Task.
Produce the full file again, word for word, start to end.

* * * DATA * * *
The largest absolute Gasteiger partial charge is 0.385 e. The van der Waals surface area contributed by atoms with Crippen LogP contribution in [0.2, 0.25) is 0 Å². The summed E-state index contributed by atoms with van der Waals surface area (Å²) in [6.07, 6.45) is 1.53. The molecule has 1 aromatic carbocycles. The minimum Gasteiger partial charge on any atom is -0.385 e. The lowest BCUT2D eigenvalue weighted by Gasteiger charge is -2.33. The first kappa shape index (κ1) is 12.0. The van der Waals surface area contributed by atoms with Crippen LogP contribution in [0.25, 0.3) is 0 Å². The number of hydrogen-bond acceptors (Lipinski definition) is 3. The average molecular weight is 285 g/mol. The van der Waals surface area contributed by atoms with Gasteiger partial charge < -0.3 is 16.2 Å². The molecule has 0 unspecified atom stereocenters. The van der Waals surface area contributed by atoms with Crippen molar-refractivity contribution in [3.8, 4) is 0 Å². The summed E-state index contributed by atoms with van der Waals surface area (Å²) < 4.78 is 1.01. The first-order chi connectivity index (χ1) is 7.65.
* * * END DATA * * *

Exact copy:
The largest absolute Gasteiger partial charge is 0.385 e. The van der Waals surface area contributed by atoms with Crippen LogP contribution in [0.2, 0.25) is 0 Å². The summed E-state index contributed by atoms with van der Waals surface area (Å²) in [6.07, 6.45) is 1.53. The molecule has 1 aromatic carbocycles. The minimum Gasteiger partial charge on any atom is -0.385 e. The lowest BCUT2D eigenvalue weighted by Gasteiger charge is -2.33. The first kappa shape index (κ1) is 12.0. The van der Waals surface area contributed by atoms with Crippen LogP contribution in [0.25, 0.3) is 0 Å². The number of hydrogen-bond acceptors (Lipinski definition) is 3. The average molecular weight is 285 g/mol. The van der Waals surface area contributed by atoms with Gasteiger partial charge < -0.3 is 16.2 Å². The molecule has 0 unspecified atom stereocenters. The van der Waals surface area contributed by atoms with Crippen molar-refractivity contribution in [3.8, 4) is 0 Å². The summed E-state index contributed by atoms with van der Waals surface area (Å²) < 4.78 is 1.01. The first-order chi connectivity index (χ1) is 7.65.